Podcasts once came to you only through your earbuds, but now they’re showing up on your TV screen, too.
Podcast titles such as “Serial” and “WTF with Marc Maron” have become as prominent in cultural conversation as TV shows and movies. And now TV is turning to podcasts for material for some new programs.
HBO aired four comedy specials based on the podcast “2 Dope Queens” earlier this year. Then the network announced that it would be airing specials based on the political podcast “Pod Save America” this fall. Among other TV networks adapting podcast material, FX is working on a TV show based on the podcast “Welcome to Night Vale.”
Chris McBrien, a business and marketing professor at Georgian College and host of the podcast “Pop Goes Your World,” sees podcasts, where these hosts got their start or burnished their reputations, as an intriguingly homegrown enterprise. “Things have changed,” Professor McBrien says of the entertainment world. “Now you need a computer and you need something to say and you can find an audience.”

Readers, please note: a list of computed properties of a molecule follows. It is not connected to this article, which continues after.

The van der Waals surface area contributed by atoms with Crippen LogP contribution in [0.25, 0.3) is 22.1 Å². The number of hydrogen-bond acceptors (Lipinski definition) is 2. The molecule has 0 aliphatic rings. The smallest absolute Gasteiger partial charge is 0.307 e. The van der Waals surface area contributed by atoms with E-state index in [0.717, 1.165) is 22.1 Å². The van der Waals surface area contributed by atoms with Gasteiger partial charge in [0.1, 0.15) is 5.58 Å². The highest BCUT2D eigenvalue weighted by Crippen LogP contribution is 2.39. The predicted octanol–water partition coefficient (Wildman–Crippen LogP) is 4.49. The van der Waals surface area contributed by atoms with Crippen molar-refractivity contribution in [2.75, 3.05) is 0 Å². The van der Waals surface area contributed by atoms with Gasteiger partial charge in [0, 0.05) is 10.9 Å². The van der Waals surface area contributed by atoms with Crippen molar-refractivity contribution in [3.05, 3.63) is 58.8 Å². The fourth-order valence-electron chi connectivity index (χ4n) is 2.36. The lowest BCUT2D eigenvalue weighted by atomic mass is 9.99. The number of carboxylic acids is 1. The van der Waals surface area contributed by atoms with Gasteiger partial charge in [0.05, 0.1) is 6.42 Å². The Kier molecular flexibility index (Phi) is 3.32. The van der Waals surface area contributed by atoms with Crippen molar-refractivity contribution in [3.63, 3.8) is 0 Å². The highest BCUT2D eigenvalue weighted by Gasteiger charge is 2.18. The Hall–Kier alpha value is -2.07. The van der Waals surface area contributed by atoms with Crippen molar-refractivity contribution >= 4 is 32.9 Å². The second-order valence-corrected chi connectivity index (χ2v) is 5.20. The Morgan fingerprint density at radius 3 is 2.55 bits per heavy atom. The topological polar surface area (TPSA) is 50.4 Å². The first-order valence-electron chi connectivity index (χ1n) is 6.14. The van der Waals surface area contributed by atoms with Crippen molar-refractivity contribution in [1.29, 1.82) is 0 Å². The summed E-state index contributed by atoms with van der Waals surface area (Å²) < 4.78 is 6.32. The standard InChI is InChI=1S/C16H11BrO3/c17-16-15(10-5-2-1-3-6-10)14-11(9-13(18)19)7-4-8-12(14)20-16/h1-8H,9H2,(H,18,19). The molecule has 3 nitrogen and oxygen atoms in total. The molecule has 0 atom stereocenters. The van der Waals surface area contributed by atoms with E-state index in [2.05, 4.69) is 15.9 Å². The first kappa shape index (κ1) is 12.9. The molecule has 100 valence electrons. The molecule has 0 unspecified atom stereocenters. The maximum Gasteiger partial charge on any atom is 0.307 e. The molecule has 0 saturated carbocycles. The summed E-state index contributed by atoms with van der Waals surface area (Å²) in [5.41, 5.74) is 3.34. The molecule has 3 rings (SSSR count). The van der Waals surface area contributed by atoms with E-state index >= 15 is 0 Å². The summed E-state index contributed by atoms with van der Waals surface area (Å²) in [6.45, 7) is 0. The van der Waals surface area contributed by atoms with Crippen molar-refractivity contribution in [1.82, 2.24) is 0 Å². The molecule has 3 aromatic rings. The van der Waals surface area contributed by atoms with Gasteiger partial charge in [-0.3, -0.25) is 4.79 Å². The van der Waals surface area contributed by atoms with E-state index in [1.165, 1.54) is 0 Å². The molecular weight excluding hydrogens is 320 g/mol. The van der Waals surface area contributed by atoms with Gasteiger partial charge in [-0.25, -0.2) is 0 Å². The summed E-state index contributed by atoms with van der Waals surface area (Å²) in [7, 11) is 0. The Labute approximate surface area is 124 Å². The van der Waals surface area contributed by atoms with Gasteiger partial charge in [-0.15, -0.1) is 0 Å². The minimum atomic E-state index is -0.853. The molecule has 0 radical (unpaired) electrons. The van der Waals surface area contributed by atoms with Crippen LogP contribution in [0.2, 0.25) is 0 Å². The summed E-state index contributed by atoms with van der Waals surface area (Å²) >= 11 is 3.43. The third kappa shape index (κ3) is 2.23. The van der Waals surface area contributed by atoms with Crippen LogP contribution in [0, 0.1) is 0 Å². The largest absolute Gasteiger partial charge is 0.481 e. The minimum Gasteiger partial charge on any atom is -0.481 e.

But McBrien is unsure whether a partnership between podcasts and Hollywood is always a good idea. “Hollywood is still a visual medium, and podcasting is not,” he says. Some podcasts may adapt easily to a new format like TV. But McBrien thinks many may work best remaining in audio form.
Ross Brown, director of the Master of Fine Arts in writing and contemporary media program at Antioch University Santa Barbara and a former TV writer and producer, sees podcasts as a fresh place for Hollywood to seek out new talent (even as, once upon a time, stand-up comics such as Jerry Seinfeld and Roseanne Barr were given their own sitcoms). “People who have already succeeded have been ... filtered by agents and development executives and so on,” he says. “And going to the sort of Wild West that is podcasting or web series ... is a way to maybe find somebody who’s really outside the box and has a fresh point of view or an original voice ... and that hasn’t been discovered yet.”